Turkeys aren't the only ones getting slaughtered this Thanksgiving - the week heading into the holiday has been a trying one for investors, with selling Monday and Tuesday dragging the S&P 500 back down to the lows set back in October during the worst month for stocks since 2011.
A Morgan Stanley equity strategist got considerable attention amid the selling when he made the bold claim that we're in a bear market in a client note on Monday.
But are we? Is the bull run investors have been enjoying since 2009 finally over?
It's a fair question.
It certainly feels like a bear market in a lot of respects. Quantitatively, the fact is that the sort of selling we've seen in the last couple of months is rare in a bull market. In the last three-plus decades, there have only been three years when the S&P 500 has fallen 5% or more during October.
One was this year. The other two were 1987 (thanks to Black Monday) and 2008 (during the Great Recession).
In fact, if 2018 ended on Tuesday's close, this year would be the worst year for the stock market since the 2008.
But that says a lot more about just how good investors have had it in recent years than how bad 2018 has been.
Heading into Wednesday's trading session, the S&P 500 was down a little more than 1% year-to-date on a price basis (factoring in dividends, the S&P's total return was positive). As unpleasant as the recent selling has been, it's hard to imagine a scenario where a basically breakeven year for the broad market could be called a "bear market".
Likewise, the technical picture doesn't exactly jive with the bear market moniker right now either:
At this point, the S&P is still holding onto higher lows in the long term - even just over the course of 2018, in fact. By definition, that's an uptrend. No, it hasn't been a particularly attractive uptrend; unlike the supremely low-volatility environment of 2017, this year's uptrend has been fraught with opportunities to do exactly the wrong thing at exactly the wrong time.
Still, I have a hard time making the case that we're in a bear market for stocks when the trendline in the broad market is still pointing up and to the right.
Observant market watchers will point out that around 40% of S&P components are now officially in "bear market territory," having backslid 20% or more from their highs. But that definition is completely arbitrary - and it doesn't take into account the fact that the broad market had given investors total returns of almost 35% from the start of 2017 into the highs this year. Most of the stocks that have corrected the hardest are the same ones that led the market higher during that stretch.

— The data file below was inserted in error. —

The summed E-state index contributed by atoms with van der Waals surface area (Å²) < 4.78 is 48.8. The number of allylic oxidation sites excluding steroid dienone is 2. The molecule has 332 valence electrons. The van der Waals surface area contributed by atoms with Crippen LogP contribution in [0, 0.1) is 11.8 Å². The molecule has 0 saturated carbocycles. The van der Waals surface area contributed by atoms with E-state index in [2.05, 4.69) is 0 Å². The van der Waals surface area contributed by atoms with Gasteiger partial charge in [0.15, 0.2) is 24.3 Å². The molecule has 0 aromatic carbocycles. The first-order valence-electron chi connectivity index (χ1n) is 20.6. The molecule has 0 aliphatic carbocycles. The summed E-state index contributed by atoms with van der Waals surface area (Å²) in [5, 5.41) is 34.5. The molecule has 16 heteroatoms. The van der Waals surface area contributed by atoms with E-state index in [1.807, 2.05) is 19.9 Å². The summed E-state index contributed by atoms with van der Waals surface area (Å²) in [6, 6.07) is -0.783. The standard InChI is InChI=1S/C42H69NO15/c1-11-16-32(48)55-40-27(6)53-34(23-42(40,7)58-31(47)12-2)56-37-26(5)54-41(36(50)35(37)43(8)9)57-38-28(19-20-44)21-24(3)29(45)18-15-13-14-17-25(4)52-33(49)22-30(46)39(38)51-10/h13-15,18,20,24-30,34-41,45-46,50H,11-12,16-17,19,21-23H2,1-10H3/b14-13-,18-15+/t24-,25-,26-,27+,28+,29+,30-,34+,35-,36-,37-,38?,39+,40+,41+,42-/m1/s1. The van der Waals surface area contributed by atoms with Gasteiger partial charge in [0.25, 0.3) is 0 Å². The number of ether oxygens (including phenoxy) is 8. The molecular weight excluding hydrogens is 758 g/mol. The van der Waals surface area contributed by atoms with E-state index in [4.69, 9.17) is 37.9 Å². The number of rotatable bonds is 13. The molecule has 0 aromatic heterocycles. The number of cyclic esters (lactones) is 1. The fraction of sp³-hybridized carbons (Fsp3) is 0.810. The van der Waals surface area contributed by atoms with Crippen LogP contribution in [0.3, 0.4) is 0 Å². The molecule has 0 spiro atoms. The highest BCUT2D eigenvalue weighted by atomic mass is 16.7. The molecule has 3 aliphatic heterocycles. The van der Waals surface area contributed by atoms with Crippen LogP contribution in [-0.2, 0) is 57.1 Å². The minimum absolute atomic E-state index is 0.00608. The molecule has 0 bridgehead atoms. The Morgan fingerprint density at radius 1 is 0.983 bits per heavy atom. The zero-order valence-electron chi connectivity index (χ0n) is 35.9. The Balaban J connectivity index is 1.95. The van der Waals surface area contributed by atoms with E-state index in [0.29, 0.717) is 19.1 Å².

Much ado has been made of Amazon's 23% drop since October started. But those same folks have ignored the fact that Amazon is still up 105% since the start of last year.
Bigger rallies beget bigger corrections. They always have.
The recent price action needs to be looked at in context. Even after the painful selling at the start of this week, the S&P 500 is higher than it's been any time in history up until 11 months ago.
When 2018 rolled around, investors had largely forgotten that stocks can go down as well as up. When that happens, the hangover tends to be unpleasant. What we're seeing now is the pendulum swinging the other way, but it's still within the context of higher lows - for now anyway.
It may be rare to see the sort of selling we got last month outside of a bear market, but it's just as important to acknowledge that the type of no-volatility uptrend investors experienced all year long was just as much of a statistical anomaly (heading into this February, the stock market hadn't seen a 1% single day decline in five months).
Could we still end up entering a bear market in 2019? Sure.
We could also be at new all-time highs in the S&P 500 a quarter from now.
Ultimately, the one certainty in the stock market is that nothing's for certain.
One of the biggest misconceptions about investing is that you need to predict the future to make money - you don't. It's hard enough to accurately call where we are today, let alone where stocks will be a year from now. Making that call (and positioning your portfolio appropriately) is the biggest part of the battle.
And as of today, we're not in a bear market.
That's something to be thankful for this Thanksgiving.
This article is commentary by an independent contributor. At the time of publication, the author held no positions in the stocks mentioned.